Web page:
Prayer – Pitfalls to avoid

This is the 25th post in the Sermon on the Mount Series.

PitfallIn Matthew 6, Jesus gives us two pitfalls to avoid when praying:

  1. Don’t pray to impress the people around you (Matthew 6:5)
  2. Don’t use meaningless repetition (Matthew 6:7)

I thought it would be helpful to look at these two in greater detail.

Praying to impress

I assume that anyone who has ever attended a prayer meeting or small group has been intimidated by that person who seems to always pray in a beautiful and articulate way. I certainly have been intimidated over the years. My capabilities don’t run toward flowery language at any time and certainly not in an off-the-cuff situation like spontaneous prayer. It is easy to let the “professionals” handle the praying duties in such situations.

I am not saying that everyone who has that “knack” for praying articulately has the motive of impressing the people around him. My point is not to judge their motives, my point is that I should not be intimidated by this nor should I hold back in praying.

When I hold back for this reason, I have fallen into the first pitfall. When I hold back, I am being more concerned about impressing the people around me than I am about communicating with God.

The antidote to this is given in the example prayer that comes later in Matthew 6. Jesus’ example prayer is not flowery, nor does it contain lots of words. It is simple, honest and to the point. The Lord’s Prayer is a prayer that a child can recite but one that adult can meditate on for countess hours and find new levels of meaning and application.

Don’t pray to impress other people, pray to communicate with the God who cares.

Using meaningless repetition

Notice that Jesus qualifies this as meaningless repetition. From this I conclude that no-one gets extra points for the number of words used or how often the prayer is offered.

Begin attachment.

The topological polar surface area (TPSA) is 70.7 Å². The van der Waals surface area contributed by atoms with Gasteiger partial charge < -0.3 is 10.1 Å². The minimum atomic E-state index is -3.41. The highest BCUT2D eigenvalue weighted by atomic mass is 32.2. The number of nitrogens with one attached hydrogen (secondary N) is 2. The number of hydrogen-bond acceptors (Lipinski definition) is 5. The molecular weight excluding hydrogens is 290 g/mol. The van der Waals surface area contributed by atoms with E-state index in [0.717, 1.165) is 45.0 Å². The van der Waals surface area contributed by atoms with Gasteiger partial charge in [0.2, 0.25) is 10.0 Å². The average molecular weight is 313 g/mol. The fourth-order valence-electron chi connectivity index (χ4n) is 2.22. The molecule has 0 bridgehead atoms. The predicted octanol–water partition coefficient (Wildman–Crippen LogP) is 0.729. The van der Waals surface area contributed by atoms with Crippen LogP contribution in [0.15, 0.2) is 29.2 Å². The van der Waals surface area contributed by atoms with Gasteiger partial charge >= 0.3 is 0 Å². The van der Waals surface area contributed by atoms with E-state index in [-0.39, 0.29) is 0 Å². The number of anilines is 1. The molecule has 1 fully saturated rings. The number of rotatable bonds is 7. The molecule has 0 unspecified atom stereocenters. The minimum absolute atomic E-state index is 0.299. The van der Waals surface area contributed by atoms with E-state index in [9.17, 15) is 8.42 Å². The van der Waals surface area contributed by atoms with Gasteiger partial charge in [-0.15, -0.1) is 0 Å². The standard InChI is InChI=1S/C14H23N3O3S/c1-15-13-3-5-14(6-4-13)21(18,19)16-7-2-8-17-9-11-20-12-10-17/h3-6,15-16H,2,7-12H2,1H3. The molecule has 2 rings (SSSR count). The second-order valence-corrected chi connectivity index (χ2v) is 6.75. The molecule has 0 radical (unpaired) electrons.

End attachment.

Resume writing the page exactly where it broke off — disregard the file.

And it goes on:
On the other hand, In Luke 18:1-8, Jesus recites a parable that illustrates the need to be persistent in prayer.

There is nothing wrong with coming back to God repeatedly with a concern. Paul prayed repeatedly for his “thorn” to be removed. Paul tells us in Ephesians 1:6 that he “did not cease” giving thanks and mentioning the Ephesian believers in his prayers. Paul told the believers in Colossae that he was “praying always for them” (Colossians 1:3). Repetition is not the problem. There is nothing wrong with repetition as long as it is honest and heartfelt.

There are things in our lives that God allows to linger, which cause us to frequently come to him in prayer. Rogue children, health issues, family tension, persecution, job instability, etc. are all things that persist in disrupting our lives but should also cause us to seek God for sustenance and relief. And we should seeking God for that relief until it comes.

The conclusion

In a public setting like a prayer meeting, pray as if you are in your house and all alone with God. Pray in whatever style of  language you normally use. Pray with the intensity that you feel while you are praying. Pray with your mind and heart fully  engaged. Pray with tears. Pray with laughter, Pray with humor. Pray with sadness. Just pray.